The 1935-1940 net sales and ‘comparative’ net income of 14 wholesale liquor dealers and importers or liquor importers located in the New York City area were as follows:

+-----------------------------------------------------------------------------+ ¦Year¦Sales ¦Comparative net ¦Ratio of comparative net income to ¦ ¦ ¦ ¦income ¦sales ¦ +----+-----------+---------------------+--------------------------------------¦ ¦1935¦$26,499,223¦$365,271 ¦1.38 ¦ +----+-----------+---------------------+--------------------------------------¦ ¦1936¦36,012,701 ¦1,508,316 ¦4.19 ¦ +----+-----------+---------------------+--------------------------------------¦ ¦1937¦41,071,074 ¦1,817,500 ¦4.43 ¦ +----+-----------+---------------------+--------------------------------------¦ ¦1938¦39,108,890 ¦961,397 ¦2.46 ¦ +----+-----------+---------------------+--------------------------------------¦ ¦1939¦45,370,779 ¦1,990,773 ¦4.39 ¦ +----+-----------+---------------------+--------------------------------------¦ ¦1940¦50,767,248 ¦2,955,321 ¦5.82 ¦ +-----------------------------------------------------------------------------+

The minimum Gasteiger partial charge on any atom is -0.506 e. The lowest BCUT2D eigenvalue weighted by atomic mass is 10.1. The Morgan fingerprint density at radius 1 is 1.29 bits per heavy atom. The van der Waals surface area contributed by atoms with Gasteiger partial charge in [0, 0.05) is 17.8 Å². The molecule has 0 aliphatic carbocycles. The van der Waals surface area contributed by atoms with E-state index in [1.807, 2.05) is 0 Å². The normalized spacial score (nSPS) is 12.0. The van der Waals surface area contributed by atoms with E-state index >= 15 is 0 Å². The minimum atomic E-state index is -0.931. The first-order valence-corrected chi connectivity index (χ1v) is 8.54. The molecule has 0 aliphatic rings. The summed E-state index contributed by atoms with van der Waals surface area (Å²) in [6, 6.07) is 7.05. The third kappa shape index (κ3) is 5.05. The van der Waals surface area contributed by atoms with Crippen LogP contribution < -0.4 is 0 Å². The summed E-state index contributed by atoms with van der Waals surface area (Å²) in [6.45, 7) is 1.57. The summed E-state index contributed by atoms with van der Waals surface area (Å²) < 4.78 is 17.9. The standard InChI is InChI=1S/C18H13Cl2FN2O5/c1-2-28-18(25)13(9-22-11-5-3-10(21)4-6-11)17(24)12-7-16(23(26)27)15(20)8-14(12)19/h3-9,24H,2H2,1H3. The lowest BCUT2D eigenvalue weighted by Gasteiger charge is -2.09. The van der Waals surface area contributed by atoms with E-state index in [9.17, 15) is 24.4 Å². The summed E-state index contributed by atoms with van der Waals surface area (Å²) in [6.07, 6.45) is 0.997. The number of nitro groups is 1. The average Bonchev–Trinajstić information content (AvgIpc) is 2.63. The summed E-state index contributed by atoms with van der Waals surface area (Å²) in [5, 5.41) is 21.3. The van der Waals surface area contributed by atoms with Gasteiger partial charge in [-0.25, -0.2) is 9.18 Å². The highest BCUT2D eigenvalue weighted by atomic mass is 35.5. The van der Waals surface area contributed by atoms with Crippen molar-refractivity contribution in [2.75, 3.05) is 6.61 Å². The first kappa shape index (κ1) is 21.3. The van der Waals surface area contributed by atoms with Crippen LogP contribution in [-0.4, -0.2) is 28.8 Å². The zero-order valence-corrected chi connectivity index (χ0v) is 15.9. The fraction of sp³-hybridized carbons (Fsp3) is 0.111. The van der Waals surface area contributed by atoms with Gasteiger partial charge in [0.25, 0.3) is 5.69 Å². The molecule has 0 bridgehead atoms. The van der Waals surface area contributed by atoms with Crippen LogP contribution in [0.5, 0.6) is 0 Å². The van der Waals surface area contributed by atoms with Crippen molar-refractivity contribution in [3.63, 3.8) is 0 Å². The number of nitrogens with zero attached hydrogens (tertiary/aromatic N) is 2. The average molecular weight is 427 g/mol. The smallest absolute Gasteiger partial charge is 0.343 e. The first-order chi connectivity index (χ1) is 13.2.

Shown on the following page are condensed profit and loss statements of petitioner's operations for the years ended November 30, 1938, to November 30, 1946.